Albert Einstein Hospital deploys pioneering video surveillance system in the hospital sector.
The largest hospital in the Southern Hemisphere has adopted strict access control in all seven of its units using 1,250 Axis cameras.
The Albert Einstein Hospital is considered to be the most advanced hospital in the Southern Hemisphere. Its units, mainly in the São Paulo Metropolitan Region, employ 12,322 people (including contractors) and receive about 4,000 visitors a day. As part of its network expansion plan, another unit has been opened in São Paulo (Perdizes Higienópolis). This new facility also placed increased demands on safety for patients and hospital staff and on safeguarding its assets. The hospital needed stricter controls on who was entering and leaving.
The hospital administration decided to adopt a more modern method of access control in all its units. This is the first time a hospital in Latin America has implemented a system combining access control, video surveillance, fire prevention and detection, and building automation. Einstein’s seven units employ 1,250 Axis cameras to control 450 access points.
The project was delivered under a turn-key contract and went into operation automatically at the end of the installation, launching a new concept of security for the hospital area. These investments follow the trend toward a greater control of the flow of people inside hospitals. One of the most immediate results is the greater sense of security patients and employees feel. Other impacts are being seen over the long term: crime prevention, identification of suspects, and asset preservation.
Einstein only works with cutting-edge equipment, both in the medical area and in other hospital departments; that is why we chose Axis, a company that is in sync with our goals.
Users can now only gain access once they are registered. On passing through the turnstile, Axis’ high-performance cameras record an image of the user’s face with highresolution imaging. After making this complete record upon entering, all user movements through access points, such as doors, turnstiles and gates, are tracked by other Axis cameras. The project includes 450 access points.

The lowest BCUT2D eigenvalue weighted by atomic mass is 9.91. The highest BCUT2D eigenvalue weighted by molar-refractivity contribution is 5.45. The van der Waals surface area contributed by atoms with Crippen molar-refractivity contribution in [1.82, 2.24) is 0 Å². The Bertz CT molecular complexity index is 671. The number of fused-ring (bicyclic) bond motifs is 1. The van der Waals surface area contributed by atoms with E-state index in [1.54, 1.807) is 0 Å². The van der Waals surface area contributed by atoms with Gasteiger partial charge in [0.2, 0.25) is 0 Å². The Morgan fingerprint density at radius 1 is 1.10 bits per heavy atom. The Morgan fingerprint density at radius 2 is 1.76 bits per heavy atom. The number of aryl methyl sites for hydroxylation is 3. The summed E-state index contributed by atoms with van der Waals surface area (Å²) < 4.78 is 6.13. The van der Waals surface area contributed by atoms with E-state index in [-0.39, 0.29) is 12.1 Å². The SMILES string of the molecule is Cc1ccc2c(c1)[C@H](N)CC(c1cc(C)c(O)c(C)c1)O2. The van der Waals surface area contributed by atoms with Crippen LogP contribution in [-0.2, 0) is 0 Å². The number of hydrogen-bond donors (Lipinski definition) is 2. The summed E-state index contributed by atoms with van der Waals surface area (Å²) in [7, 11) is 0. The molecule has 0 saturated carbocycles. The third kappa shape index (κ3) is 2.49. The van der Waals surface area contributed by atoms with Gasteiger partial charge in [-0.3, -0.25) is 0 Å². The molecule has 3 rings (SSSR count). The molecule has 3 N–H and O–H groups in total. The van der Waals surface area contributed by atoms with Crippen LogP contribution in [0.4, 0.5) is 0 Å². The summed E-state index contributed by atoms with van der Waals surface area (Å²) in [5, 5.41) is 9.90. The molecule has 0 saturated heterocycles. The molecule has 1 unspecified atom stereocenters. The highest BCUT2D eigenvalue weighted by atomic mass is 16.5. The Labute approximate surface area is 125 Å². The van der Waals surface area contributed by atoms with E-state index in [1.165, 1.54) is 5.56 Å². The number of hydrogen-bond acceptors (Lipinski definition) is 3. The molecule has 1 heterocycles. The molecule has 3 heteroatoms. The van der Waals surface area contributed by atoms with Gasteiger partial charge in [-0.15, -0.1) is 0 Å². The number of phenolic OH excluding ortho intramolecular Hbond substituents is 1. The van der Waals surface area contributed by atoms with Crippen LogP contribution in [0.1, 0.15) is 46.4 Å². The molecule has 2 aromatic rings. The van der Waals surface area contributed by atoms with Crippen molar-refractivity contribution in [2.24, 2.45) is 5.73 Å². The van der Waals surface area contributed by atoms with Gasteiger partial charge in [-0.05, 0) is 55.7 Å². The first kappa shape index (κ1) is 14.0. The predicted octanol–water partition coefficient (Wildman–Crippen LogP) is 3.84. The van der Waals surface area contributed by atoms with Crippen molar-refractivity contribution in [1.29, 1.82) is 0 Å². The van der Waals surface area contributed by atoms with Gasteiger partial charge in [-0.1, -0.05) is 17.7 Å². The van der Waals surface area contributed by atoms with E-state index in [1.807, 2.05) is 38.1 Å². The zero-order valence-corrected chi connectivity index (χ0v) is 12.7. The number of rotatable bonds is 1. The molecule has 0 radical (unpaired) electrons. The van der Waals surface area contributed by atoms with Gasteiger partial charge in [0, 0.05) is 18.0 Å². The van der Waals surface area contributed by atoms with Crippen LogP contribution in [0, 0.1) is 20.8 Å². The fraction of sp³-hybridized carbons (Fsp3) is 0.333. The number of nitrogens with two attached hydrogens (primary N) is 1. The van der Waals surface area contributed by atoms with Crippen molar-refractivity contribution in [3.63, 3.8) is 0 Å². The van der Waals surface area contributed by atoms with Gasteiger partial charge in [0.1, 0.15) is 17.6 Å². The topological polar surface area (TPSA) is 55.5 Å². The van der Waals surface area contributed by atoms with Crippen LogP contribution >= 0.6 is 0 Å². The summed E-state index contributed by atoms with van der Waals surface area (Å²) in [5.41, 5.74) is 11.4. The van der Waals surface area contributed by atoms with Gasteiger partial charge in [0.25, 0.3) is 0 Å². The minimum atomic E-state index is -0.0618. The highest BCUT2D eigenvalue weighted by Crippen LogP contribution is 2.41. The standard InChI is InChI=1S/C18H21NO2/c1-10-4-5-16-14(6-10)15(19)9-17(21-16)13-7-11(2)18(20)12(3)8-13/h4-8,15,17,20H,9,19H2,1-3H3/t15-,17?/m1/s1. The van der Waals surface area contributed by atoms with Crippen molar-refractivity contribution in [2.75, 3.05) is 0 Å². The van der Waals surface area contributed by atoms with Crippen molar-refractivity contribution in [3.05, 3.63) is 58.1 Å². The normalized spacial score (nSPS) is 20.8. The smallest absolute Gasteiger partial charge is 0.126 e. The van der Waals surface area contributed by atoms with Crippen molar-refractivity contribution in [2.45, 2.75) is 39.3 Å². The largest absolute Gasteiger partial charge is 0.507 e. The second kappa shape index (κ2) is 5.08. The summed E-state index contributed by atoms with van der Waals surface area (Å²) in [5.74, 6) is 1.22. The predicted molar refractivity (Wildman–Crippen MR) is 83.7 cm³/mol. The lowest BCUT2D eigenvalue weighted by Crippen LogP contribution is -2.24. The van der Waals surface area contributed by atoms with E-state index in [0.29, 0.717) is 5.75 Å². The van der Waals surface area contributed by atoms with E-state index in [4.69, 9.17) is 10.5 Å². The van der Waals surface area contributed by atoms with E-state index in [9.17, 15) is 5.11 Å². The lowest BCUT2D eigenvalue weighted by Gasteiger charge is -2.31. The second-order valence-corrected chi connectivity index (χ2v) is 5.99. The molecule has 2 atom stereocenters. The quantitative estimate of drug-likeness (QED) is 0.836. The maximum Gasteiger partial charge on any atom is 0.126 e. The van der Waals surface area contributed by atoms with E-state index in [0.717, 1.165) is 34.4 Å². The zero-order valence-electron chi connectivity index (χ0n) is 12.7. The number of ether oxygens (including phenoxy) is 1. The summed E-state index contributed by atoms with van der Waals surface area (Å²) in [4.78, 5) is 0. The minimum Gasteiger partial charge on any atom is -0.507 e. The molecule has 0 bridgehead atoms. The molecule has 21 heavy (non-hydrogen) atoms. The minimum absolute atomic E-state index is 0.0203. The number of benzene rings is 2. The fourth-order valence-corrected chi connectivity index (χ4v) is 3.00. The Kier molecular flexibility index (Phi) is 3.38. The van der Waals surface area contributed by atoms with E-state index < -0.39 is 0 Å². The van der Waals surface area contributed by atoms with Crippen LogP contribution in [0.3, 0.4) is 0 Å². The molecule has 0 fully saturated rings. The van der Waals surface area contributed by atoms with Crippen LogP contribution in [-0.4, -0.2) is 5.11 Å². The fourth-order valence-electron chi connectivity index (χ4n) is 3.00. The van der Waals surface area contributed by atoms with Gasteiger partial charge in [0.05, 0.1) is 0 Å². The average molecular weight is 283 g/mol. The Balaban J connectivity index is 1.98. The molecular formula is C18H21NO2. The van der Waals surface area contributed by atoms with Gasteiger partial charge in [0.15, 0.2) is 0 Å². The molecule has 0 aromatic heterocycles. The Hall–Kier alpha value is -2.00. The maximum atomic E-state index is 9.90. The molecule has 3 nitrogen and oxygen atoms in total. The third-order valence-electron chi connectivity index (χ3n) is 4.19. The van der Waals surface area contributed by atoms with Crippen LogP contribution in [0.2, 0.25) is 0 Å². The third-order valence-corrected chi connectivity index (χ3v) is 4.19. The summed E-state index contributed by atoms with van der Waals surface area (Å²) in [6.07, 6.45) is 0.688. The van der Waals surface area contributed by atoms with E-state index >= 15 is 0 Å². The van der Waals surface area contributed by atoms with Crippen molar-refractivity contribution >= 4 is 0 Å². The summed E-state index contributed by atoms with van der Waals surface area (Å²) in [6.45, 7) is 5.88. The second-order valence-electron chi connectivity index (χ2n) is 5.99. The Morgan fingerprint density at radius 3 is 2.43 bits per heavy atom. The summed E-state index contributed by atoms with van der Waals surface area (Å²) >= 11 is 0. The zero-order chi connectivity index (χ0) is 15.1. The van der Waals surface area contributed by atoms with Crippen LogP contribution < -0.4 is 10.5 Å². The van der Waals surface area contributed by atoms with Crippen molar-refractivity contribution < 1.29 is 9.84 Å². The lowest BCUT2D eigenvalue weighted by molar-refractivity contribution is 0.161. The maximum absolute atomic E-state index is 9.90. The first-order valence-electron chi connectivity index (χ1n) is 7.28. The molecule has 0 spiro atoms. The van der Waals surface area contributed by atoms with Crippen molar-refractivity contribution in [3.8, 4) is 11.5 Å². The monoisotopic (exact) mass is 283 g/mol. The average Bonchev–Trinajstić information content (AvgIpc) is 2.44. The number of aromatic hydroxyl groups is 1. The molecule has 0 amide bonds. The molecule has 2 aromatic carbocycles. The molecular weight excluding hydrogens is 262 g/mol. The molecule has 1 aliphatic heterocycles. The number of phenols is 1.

The control room operator only needs to enter the user’s name into the system to get all their entrance images, viewing details about their face and general appearance, and all their subsequent images—where they go, what they are carrying, if they were being accompanied, and what time they passed each checkpoint.
Since hospitals have specific needs, the project underwent some adaptations. Camera position, for example, is not so apparent as to make people feel under suspicion, but the cameras still need to be visible enough to deter criminal actions. One of the project’s design challenges was to carefully balance the need for camera coverage against the need to respect the patients’ and visitors’ privacy and feelings. In short, the system had to be very well designed so that it did not seem threatening, but was able to dissuade malicious action while maintaining full respect for privacy.
“The Axis cameras surprised us in a positive way, because they provided different applications that the old analog cameras didn’t offer”, said Dov Smaletz, Albert Einstein security manager. “Because they are 100% IP, they offer the resources for intelligent monitoring.”
The system has both passive and active features, and notifies control room staff when a person or a movement is captured by a camera.
The system is 100% PoE (Power over Ethernet) and has roughly 36 terabytes of storage space, enough for two weeks of images, all centralized at the Morumbi unit, where a 100% RAID 5 solution vastly improves data access. Due to the quality of the cameras and ongoing maintenance services, the system ensures nearly 100% availability.
Ready for the future
Axis’ integrator partner Servtec developed and installed the project and it is also responsible for future maintenance. This maintenance even can be done with the help of images from the security cameras themselves, an example of the large degree of integration of the project.
“The implementation was considered complex because it’s the first hospital to oversee all people entering and leaving the complex using turnstiles,” said Alexandre Gushiken, Servtec sales manager.